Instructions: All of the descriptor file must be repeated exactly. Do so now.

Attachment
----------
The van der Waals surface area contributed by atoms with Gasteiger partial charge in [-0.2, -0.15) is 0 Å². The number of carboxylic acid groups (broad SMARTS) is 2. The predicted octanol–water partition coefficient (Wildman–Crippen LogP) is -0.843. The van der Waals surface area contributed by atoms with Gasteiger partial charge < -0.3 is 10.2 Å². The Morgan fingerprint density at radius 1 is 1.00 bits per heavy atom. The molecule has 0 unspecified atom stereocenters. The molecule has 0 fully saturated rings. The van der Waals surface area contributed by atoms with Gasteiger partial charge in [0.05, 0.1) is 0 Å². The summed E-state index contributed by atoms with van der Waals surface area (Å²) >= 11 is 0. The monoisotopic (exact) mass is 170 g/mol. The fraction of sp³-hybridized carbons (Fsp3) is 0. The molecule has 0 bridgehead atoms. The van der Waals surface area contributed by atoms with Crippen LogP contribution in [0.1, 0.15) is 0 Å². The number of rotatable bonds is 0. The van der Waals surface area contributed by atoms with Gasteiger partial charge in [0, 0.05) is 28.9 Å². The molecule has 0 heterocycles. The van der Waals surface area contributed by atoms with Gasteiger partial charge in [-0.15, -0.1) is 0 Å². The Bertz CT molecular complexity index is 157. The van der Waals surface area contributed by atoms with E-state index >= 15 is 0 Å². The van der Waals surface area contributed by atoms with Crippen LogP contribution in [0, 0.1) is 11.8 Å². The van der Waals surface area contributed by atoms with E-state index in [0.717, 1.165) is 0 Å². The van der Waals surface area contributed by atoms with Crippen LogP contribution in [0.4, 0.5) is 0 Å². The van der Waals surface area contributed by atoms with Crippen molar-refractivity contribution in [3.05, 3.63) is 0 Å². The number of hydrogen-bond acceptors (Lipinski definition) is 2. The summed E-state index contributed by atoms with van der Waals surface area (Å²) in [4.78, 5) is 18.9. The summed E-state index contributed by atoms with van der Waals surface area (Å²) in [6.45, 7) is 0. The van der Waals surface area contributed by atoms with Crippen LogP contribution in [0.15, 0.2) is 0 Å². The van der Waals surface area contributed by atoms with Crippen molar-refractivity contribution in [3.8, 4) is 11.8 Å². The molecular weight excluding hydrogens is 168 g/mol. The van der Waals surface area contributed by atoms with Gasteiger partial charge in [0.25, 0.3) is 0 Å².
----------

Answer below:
The van der Waals surface area contributed by atoms with Gasteiger partial charge in [-0.2, -0.15) is 0 Å². The number of carboxylic acid groups (broad SMARTS) is 2. The predicted octanol–water partition coefficient (Wildman–Crippen LogP) is -0.843. The van der Waals surface area contributed by atoms with Gasteiger partial charge < -0.3 is 10.2 Å². The Morgan fingerprint density at radius 1 is 1.00 bits per heavy atom. The molecule has 0 unspecified atom stereocenters. The molecule has 0 fully saturated rings. The van der Waals surface area contributed by atoms with Gasteiger partial charge in [0.05, 0.1) is 0 Å². The summed E-state index contributed by atoms with van der Waals surface area (Å²) >= 11 is 0. The monoisotopic (exact) mass is 170 g/mol. The fraction of sp³-hybridized carbons (Fsp3) is 0. The molecule has 0 bridgehead atoms. The van der Waals surface area contributed by atoms with Crippen LogP contribution in [0.1, 0.15) is 0 Å². The number of rotatable bonds is 0. The van der Waals surface area contributed by atoms with Gasteiger partial charge in [0, 0.05) is 28.9 Å². The molecule has 0 heterocycles. The van der Waals surface area contributed by atoms with Gasteiger partial charge in [-0.15, -0.1) is 0 Å². The Bertz CT molecular complexity index is 157. The van der Waals surface area contributed by atoms with E-state index >= 15 is 0 Å². The van der Waals surface area contributed by atoms with Crippen LogP contribution in [0, 0.1) is 11.8 Å². The van der Waals surface area contributed by atoms with E-state index in [0.717, 1.165) is 0 Å². The van der Waals surface area contributed by atoms with Crippen LogP contribution in [0.4, 0.5) is 0 Å². The van der Waals surface area contributed by atoms with Crippen molar-refractivity contribution in [3.05, 3.63) is 0 Å². The number of hydrogen-bond acceptors (Lipinski definition) is 2. The summed E-state index contributed by atoms with van der Waals surface area (Å²) in [4.78, 5) is 18.9. The summed E-state index contributed by atoms with van der Waals surface area (Å²) in [6.45, 7) is 0. The van der Waals surface area contributed by atoms with Crippen LogP contribution in [0.15, 0.2) is 0 Å². The van der Waals surface area contributed by atoms with Crippen molar-refractivity contribution in [3.8, 4) is 11.8 Å². The molecular weight excluding hydrogens is 168 g/mol. The van der Waals surface area contributed by atoms with Gasteiger partial charge in [0.25, 0.3) is 0 Å².